Regal Cinema

The modern cinema that set the ball rolling for Mumbai’s Art Deco.

Regal Cinema was inaugurated on 14 October, 1933, with the Laurel and Hardy comedy, The Devil’s Brother. As Bombay’s first Art Deco cinema, it was a breakaway from the Victorian Gothic and Indo-Saracenic structures in its vicinity.

Cinema prgramme for Regal Cinema, Dated 10 July 1937 (1937)Art Deco Mumbai

It was commissioned by Framji Sidhwa and his friend KA Kooka, who ran the Calcutta-based Globe Theatres.

Perspective view of Regal Cinema (2017/2017)Art Deco Mumbai

Charles Frederick Stevens designed the cinema. Interestingly, his father Frederick William Stevens, designed the Victoria Terminus (now known as Chhatrapati Shivaji Terminus), a towering 19th century railway station in the Victorian Gothic style. 

Aerial view of Wellington Circle, MumbaiOriginal Source: Jehangir Sorabjee Archive

In its architecture, the cinema was sensitively designed to echo the spirit of the skyline of gables, turrets and domes, which characterise the Wellington Fountain circle on which the Regal was built.

The cinema was truly ahead of its time. It was fully air-conditioned, had an underground parking, an elevator, and even a special telephone attached to the seats for the hearing impaired to follow what was said on screen.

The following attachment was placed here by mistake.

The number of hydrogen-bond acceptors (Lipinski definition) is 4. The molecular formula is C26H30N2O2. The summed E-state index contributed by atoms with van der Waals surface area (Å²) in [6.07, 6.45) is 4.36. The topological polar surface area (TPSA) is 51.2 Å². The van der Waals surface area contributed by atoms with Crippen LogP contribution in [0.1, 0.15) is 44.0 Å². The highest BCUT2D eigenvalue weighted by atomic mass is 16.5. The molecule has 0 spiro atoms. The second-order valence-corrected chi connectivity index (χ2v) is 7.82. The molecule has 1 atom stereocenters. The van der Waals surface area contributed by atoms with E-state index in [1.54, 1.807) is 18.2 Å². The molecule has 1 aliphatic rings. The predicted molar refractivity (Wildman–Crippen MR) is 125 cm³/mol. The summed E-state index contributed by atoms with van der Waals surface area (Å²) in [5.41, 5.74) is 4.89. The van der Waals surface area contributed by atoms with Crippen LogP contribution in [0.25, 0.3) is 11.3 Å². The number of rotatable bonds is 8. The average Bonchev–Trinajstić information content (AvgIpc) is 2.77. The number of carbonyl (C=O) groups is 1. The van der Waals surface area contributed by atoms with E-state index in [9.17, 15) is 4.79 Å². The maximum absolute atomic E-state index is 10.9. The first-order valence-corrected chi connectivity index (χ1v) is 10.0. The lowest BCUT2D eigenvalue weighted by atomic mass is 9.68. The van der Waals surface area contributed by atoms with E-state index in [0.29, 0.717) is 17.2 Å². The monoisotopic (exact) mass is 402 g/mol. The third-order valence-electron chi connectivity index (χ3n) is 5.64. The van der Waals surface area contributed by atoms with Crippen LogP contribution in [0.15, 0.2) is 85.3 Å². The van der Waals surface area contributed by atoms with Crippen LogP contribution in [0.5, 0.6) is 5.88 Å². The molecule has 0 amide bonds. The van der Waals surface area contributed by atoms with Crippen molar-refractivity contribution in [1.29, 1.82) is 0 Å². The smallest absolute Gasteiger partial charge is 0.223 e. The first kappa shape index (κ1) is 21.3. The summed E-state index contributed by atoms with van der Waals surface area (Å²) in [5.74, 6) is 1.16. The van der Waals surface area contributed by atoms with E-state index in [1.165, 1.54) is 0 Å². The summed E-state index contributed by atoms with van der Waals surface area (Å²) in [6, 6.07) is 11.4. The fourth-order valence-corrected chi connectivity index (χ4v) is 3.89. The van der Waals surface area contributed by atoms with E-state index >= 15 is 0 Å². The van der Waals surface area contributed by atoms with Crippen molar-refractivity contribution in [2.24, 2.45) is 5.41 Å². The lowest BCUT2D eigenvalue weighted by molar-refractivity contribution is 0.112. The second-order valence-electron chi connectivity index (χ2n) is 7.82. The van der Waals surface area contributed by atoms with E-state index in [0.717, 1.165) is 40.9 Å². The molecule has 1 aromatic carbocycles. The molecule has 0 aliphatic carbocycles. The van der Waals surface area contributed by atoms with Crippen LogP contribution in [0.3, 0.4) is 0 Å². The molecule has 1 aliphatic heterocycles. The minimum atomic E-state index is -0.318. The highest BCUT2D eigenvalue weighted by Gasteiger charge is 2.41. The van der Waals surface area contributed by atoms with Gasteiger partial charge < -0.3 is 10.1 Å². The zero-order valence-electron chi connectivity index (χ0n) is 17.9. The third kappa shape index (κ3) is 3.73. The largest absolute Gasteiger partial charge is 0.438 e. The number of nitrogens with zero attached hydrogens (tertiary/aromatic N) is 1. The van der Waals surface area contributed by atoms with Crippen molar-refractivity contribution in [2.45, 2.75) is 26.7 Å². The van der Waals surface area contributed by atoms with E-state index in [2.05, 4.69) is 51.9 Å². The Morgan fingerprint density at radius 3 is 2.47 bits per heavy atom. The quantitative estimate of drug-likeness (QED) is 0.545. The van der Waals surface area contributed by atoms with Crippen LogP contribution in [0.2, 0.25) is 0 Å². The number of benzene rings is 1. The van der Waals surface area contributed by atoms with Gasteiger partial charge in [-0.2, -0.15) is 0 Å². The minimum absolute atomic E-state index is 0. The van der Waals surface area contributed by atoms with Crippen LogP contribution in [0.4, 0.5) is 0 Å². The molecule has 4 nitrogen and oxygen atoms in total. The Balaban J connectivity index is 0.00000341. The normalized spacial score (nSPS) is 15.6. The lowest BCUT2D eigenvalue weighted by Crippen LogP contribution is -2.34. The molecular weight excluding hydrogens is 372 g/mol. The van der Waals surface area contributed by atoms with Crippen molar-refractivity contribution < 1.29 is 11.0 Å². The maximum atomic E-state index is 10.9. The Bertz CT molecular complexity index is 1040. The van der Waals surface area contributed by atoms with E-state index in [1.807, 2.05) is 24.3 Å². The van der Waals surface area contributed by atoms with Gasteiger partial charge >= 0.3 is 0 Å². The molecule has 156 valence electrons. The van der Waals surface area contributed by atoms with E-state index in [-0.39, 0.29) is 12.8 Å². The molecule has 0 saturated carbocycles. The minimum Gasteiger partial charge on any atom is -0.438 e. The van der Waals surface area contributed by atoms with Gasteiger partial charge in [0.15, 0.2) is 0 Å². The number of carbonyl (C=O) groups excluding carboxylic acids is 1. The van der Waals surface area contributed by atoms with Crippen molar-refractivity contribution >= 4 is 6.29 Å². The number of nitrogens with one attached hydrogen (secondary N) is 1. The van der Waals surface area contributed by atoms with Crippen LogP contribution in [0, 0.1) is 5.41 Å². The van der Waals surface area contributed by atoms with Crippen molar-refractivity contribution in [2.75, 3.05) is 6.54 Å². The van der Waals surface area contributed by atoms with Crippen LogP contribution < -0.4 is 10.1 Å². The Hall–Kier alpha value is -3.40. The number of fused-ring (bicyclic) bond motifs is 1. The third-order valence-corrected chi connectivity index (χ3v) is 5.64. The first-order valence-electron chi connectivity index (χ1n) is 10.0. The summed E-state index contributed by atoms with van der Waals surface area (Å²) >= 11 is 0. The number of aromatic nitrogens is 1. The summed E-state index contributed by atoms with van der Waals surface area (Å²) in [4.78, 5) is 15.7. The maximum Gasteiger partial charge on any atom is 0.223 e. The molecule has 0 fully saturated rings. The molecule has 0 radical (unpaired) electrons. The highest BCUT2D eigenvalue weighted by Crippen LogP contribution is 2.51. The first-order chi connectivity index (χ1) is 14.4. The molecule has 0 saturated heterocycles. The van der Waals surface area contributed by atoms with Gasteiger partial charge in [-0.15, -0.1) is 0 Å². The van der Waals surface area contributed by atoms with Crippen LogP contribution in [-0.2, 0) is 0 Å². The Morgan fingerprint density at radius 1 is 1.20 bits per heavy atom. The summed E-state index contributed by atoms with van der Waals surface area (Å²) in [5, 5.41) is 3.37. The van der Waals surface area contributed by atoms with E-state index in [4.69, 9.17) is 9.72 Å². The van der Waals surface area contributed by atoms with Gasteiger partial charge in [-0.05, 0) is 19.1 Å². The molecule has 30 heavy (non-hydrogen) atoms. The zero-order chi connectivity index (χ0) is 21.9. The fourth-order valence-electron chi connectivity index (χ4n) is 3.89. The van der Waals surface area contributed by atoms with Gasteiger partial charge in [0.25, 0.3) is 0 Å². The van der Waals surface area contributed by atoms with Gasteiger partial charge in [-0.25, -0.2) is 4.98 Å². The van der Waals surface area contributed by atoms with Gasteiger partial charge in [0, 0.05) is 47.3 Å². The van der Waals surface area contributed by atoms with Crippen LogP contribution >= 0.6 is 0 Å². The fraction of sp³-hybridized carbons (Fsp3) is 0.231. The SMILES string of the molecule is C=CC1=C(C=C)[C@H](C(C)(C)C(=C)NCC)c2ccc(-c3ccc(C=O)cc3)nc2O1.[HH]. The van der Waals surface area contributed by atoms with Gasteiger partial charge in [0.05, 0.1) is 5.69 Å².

With concealed lights and central air-conditioning, the ceiling had a "clean appearance", free from suspended lights and fans obstructing the design.

Cinema programme for Regal Cinema, Dated December 1938 (1938)Art Deco Mumbai

Karl Schara, the Czechoslovakian artist, designed the interiors with bold sunray cubist motifs in pale orange and jade green, in harmony with the modern simplicity of the exteriors. Many of the original embellishments, however, were obliterated during renovations in 1953.

On either side of the screen, intricately carved theatre masks representing Tragedy and Comedy are displayed on the walls - a reference to Shakespeare’s Globe Theatre.

Close-up view of the facade of Regal Cinema (2017/2017)Art Deco Mumbai

Similar murals can also be seen on the building’s facade, on either side of the theatre’s name. At one time, the lettering used to be lit up in neon.

Another interesting feature, on the steps leading up to the balcony, is the Oscar trophy etched into a mirror panel – an homage to the theatre's early association with Hollywood films.

Regal was comparable to the luxurious cinema houses in the West. Special attention was paid to comfort, with multiple entrances into the balcony and boxes, and seats imported from London. The magnificent theatre accommodated 1200 patrons at once.

A street-corner building, it boasted of a soda fountain with a side entrance on its ground floor. It became a hub for quick refreshments, whether for patrons or passersby.

Regal Cinema, Mumbai (2019/2019) by Shubhika MalaraArt Deco Mumbai

An enduring landmark in Mumbai’s Colaba area, Regal Cinema marks the beginnings of a new epoch as the city entered a modern era. 

Credits: All media
The story featured may in some cases have been created by an independent third party and may not always represent the views of the institutions, listed below, who have supplied the content.
Explore more
Related theme
Hindi Cinema
Your ticket into the magical world of Indian cinema
View theme
Google apps